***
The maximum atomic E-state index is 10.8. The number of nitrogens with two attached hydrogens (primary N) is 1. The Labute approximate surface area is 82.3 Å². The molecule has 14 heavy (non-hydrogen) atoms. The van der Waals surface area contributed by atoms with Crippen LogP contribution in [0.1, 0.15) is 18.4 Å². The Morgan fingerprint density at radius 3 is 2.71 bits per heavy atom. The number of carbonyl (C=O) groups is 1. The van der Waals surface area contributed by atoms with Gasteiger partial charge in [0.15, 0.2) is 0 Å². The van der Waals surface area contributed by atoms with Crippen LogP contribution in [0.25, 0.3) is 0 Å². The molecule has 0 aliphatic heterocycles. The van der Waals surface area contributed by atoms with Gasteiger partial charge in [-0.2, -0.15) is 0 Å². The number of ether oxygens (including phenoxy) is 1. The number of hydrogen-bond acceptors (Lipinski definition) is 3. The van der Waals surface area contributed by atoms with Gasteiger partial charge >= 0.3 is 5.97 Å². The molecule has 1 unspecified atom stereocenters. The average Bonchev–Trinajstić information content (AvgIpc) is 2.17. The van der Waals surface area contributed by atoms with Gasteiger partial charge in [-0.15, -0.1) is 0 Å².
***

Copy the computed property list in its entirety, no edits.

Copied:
The maximum atomic E-state index is 10.8. The number of nitrogens with two attached hydrogens (primary N) is 1. The Labute approximate surface area is 82.3 Å². The molecule has 14 heavy (non-hydrogen) atoms. The van der Waals surface area contributed by atoms with Crippen LogP contribution in [0.1, 0.15) is 18.4 Å². The Morgan fingerprint density at radius 3 is 2.71 bits per heavy atom. The number of carbonyl (C=O) groups is 1. The van der Waals surface area contributed by atoms with Gasteiger partial charge in [0.15, 0.2) is 0 Å². The van der Waals surface area contributed by atoms with Crippen LogP contribution in [0.25, 0.3) is 0 Å². The molecule has 0 aliphatic heterocycles. The van der Waals surface area contributed by atoms with Gasteiger partial charge in [-0.2, -0.15) is 0 Å². The number of ether oxygens (including phenoxy) is 1. The number of hydrogen-bond acceptors (Lipinski definition) is 3. The van der Waals surface area contributed by atoms with Gasteiger partial charge >= 0.3 is 5.97 Å². The molecule has 1 unspecified atom stereocenters. The average Bonchev–Trinajstić information content (AvgIpc) is 2.17. The van der Waals surface area contributed by atoms with Gasteiger partial charge in [-0.15, -0.1) is 0 Å².